Purpose of the Community-Engaged Learning Coordinator Program
Community-Engaged Learning Coordinators (CELCs) are members of seven key South Bend area partner agencies who have a special commitment as part of their position to focus on academic community engagement with Notre Dame faculty and students. They participate in a learning community with other CELCs and academic community engagement professionals at the Center for Social Concerns to deepen our shared understanding of how to create successful placements and projects for community-engaged learning. The Center for Social Concerns honors their time with financial support to the hosting agency.
This model was created to recognize key partners as co-teachers as well as supervisors of students who learn in, about, and with community. The CELCs are available to help students find placements in their agencies that meet both the needs of the community-engaged organization and the student. They are aware of the importance of finding ways to connect the students’ real life experiences with their academic work. In addition, they are committed to making reflection a part of the student’s experience in their organizations. The Community-Engaged Learning Coordinators are willing and able to find the right placements for students who come to them either individually or as part of a course related assignment.
To learn more about the history and success of the CELC program, read this article co-authored by Center for Social Concerns faculty, staff, and CELCs: “‘The Community-Engaged Learning Coordinator Model: Investing in Infrastructure for Community Impact through Service-Learning.” Service-Learning to Advance Access & Success: Bridging Institutional and Community Capacity (2019).
How can Community-Engaged Learning Coordinators partner with faculty?
Community-Engaged Learning Coordinators have a special commitment to working with Notre Dame faculty on community-engaged research, teaching, and learning. As members of this program, CELCs:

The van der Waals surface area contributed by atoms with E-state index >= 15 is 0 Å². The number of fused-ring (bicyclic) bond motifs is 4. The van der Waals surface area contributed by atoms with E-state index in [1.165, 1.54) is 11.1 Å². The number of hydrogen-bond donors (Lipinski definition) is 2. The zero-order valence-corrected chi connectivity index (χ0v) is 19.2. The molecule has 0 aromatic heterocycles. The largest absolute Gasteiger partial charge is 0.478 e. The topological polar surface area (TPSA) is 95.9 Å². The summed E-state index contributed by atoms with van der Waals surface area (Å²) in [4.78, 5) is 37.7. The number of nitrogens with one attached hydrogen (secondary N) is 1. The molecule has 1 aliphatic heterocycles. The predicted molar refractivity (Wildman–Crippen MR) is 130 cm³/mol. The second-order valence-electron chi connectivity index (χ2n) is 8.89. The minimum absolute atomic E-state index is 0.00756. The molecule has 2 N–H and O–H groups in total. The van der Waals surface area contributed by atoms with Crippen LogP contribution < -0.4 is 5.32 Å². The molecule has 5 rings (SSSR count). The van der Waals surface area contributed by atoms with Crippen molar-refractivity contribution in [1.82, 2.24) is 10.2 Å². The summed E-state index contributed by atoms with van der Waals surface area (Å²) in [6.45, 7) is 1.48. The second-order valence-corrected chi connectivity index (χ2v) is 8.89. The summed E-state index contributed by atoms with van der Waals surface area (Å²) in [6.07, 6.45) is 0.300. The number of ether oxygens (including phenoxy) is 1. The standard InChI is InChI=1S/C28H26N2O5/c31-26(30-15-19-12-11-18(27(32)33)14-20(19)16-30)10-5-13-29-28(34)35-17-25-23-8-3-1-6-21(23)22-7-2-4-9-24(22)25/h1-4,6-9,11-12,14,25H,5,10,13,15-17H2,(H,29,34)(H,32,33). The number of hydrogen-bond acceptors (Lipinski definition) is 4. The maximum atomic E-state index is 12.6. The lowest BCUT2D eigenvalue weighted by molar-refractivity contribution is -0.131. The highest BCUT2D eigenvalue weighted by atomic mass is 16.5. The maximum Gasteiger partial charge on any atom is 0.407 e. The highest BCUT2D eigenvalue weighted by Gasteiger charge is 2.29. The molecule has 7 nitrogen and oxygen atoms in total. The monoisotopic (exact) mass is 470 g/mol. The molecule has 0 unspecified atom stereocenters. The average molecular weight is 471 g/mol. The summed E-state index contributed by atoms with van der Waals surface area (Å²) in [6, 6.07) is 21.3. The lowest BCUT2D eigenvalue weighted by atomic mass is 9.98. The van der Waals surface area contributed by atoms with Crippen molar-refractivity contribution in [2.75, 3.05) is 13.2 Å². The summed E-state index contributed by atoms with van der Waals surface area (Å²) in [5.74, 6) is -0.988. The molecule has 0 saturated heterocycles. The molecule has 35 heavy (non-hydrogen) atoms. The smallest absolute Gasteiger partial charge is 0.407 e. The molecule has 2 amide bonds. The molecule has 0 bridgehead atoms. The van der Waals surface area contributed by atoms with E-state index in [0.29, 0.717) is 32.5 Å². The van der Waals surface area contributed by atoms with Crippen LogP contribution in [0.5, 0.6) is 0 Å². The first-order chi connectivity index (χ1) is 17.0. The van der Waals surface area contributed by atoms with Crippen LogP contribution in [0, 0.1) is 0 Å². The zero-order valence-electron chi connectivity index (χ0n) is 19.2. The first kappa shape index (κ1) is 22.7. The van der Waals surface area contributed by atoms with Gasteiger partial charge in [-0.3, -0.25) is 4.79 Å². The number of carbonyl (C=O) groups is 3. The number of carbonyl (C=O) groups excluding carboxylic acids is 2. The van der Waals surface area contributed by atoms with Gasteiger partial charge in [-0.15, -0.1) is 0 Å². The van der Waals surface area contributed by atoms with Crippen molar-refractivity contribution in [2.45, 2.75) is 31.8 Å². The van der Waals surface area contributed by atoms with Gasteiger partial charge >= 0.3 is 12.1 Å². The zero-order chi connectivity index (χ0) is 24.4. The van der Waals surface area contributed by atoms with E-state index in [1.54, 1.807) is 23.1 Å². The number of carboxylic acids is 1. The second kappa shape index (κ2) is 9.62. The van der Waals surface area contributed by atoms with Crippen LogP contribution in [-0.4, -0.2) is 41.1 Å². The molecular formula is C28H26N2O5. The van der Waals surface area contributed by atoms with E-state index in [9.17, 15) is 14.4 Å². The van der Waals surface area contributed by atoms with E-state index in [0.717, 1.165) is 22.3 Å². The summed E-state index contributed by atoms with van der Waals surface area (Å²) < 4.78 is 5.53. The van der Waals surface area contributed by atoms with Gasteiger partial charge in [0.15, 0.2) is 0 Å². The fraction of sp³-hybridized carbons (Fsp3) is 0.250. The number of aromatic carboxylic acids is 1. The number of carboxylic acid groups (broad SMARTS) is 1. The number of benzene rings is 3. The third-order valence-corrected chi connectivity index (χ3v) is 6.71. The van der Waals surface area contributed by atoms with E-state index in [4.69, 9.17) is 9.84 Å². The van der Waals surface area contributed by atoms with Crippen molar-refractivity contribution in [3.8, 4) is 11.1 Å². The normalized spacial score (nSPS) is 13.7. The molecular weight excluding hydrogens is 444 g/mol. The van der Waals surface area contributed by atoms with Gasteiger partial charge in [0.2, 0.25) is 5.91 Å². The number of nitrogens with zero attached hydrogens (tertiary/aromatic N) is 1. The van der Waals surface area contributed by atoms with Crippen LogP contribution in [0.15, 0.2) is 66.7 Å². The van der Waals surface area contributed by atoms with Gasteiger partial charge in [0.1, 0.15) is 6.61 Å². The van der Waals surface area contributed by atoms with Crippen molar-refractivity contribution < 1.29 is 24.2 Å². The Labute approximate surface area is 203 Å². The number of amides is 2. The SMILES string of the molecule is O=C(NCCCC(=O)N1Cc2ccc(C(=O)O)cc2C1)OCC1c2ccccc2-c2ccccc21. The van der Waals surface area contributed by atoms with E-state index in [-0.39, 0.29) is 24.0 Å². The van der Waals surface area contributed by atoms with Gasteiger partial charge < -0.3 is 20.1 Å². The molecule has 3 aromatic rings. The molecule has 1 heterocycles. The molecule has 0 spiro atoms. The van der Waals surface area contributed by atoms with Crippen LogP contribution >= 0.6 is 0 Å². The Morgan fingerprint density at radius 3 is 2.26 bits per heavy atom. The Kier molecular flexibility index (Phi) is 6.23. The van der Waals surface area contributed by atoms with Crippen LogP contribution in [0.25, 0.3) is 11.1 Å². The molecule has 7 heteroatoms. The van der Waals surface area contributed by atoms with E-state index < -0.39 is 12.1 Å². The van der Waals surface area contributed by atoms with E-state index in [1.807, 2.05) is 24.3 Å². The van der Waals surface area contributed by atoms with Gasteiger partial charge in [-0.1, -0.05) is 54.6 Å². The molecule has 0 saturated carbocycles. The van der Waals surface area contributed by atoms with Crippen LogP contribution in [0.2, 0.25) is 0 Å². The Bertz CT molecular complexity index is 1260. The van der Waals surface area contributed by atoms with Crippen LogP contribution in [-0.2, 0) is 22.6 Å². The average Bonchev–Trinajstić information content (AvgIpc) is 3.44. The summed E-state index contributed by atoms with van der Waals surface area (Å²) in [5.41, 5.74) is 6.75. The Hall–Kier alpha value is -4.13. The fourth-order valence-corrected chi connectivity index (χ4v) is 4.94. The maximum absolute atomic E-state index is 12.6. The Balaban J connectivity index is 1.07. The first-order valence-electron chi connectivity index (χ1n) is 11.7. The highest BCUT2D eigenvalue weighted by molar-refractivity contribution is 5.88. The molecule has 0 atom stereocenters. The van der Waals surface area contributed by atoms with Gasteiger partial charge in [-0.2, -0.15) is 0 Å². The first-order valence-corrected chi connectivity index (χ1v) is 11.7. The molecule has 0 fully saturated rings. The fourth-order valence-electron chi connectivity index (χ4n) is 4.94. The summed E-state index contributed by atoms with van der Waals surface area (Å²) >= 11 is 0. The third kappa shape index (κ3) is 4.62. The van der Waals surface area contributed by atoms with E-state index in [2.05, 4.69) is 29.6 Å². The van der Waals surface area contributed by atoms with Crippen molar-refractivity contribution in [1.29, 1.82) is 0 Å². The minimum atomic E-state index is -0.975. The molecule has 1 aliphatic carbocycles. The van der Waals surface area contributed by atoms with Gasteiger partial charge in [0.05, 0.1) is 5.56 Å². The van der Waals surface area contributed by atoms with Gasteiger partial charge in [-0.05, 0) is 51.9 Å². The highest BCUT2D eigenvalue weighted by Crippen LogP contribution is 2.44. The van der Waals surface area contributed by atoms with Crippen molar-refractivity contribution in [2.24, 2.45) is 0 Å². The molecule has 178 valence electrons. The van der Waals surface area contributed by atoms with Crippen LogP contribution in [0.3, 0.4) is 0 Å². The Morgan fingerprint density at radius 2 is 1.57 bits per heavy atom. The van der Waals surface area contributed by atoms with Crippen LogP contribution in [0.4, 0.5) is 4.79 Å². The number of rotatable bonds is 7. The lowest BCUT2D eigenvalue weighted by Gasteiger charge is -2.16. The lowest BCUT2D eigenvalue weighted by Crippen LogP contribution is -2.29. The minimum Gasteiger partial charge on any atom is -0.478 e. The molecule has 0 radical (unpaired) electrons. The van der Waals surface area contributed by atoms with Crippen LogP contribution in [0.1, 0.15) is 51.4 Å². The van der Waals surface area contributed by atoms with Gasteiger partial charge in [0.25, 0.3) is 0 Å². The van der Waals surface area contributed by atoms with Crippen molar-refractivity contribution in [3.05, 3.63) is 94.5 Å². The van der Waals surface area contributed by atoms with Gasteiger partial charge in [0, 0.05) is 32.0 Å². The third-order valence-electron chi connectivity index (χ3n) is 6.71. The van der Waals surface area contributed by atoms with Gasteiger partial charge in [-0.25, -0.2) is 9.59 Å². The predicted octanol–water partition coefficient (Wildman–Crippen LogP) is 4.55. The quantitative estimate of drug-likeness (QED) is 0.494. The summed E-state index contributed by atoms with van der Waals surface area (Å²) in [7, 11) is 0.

- reserve time to meet with faculty members as co-teachers to develop community-engaged placements and projects that align with the learning goals outlined by the faculty member in ways that also, critically, meet their organization’s needs;
- meet monthly with CELC colleagues and Center for Social Concerns community engagement professionals to discuss best practices for academic community engagement based on their daily experiences and on the published literature on this work;
- distinguish community-engaged learning students from volunteers to make sure students have an experience that aligns with the learning goals of the partnering faculty member as well as meeting their own goals;
- develop informed plans to enact the four core areas of hosting community-engaged learning students: 1) orientation, 2) placement, 3) supervision, and 4) reflection; and they
- work with faculty before, during, and after the course or project to assess the success for individual students, for the organization, and for the faculty member.
These partners have a special commitment and deep experience working with community-engaged learning faculty and students. Contact Dave Lassen, Ph.D, Community-Engaged Learning Program Director (email@example.com) to start a conversation about community-engaged learning partnerships, or reach out directly to one of those partners listed below.
COMMUNITY-ENGAGED LEARNING COORDINATORS AND SITES
Boys and Girls Club of St. Joseph County Alyssandra Howe 502 East Sample St.
South Bend, IN 46601
LOGAN Center Kiernan Anzelc
2505 East Jefferson Blvd.
South Bend, IN 46615
Saint Joseph Health System – Community Health and Well-Being Latorya Greene
707 E. Cedar St. Suite 100
South Bend, IN 46617
(574) 335-4684 firstname.lastname@example.org